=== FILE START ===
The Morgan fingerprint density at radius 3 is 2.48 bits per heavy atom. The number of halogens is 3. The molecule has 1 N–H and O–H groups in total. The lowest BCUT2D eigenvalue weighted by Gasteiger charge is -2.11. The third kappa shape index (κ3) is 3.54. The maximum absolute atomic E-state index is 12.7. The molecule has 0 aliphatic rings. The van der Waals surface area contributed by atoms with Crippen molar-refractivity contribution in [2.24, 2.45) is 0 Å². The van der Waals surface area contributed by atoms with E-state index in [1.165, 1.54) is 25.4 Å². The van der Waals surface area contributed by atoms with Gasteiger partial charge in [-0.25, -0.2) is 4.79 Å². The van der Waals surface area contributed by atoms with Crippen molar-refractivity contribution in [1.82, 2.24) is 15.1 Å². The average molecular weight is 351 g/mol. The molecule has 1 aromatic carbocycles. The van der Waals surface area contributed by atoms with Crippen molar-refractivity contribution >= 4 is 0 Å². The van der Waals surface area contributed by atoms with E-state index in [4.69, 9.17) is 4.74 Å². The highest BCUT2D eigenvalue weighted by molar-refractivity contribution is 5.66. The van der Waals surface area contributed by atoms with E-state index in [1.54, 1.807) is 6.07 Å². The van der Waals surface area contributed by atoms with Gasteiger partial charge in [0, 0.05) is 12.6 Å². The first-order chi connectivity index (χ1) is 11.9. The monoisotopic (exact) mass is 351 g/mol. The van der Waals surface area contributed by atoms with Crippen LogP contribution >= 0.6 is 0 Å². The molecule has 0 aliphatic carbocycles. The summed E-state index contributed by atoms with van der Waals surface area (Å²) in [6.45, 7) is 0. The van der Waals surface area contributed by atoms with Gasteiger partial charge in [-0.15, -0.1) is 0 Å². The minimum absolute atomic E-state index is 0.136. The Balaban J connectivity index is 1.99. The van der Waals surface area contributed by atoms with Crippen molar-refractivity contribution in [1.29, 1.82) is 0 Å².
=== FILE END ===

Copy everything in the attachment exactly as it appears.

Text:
The Morgan fingerprint density at radius 3 is 2.48 bits per heavy atom. The number of halogens is 3. The molecule has 1 N–H and O–H groups in total. The lowest BCUT2D eigenvalue weighted by Gasteiger charge is -2.11. The third kappa shape index (κ3) is 3.54. The maximum absolute atomic E-state index is 12.7. The molecule has 0 aliphatic rings. The van der Waals surface area contributed by atoms with Crippen molar-refractivity contribution in [2.24, 2.45) is 0 Å². The van der Waals surface area contributed by atoms with E-state index in [1.165, 1.54) is 25.4 Å². The van der Waals surface area contributed by atoms with Gasteiger partial charge in [-0.25, -0.2) is 4.79 Å². The van der Waals surface area contributed by atoms with Crippen molar-refractivity contribution in [1.82, 2.24) is 15.1 Å². The average molecular weight is 351 g/mol. The molecule has 1 aromatic carbocycles. The van der Waals surface area contributed by atoms with Crippen molar-refractivity contribution >= 4 is 0 Å². The van der Waals surface area contributed by atoms with E-state index in [4.69, 9.17) is 4.74 Å². The highest BCUT2D eigenvalue weighted by molar-refractivity contribution is 5.66. The van der Waals surface area contributed by atoms with E-state index in [1.54, 1.807) is 6.07 Å². The van der Waals surface area contributed by atoms with Gasteiger partial charge in [0, 0.05) is 12.6 Å². The first-order chi connectivity index (χ1) is 11.9. The monoisotopic (exact) mass is 351 g/mol. The van der Waals surface area contributed by atoms with Crippen LogP contribution >= 0.6 is 0 Å². The molecule has 0 aliphatic carbocycles. The summed E-state index contributed by atoms with van der Waals surface area (Å²) in [6.45, 7) is 0. The van der Waals surface area contributed by atoms with Gasteiger partial charge in [-0.15, -0.1) is 0 Å². The minimum absolute atomic E-state index is 0.136. The Balaban J connectivity index is 1.99. The van der Waals surface area contributed by atoms with Crippen molar-refractivity contribution in [1.29, 1.82) is 0 Å².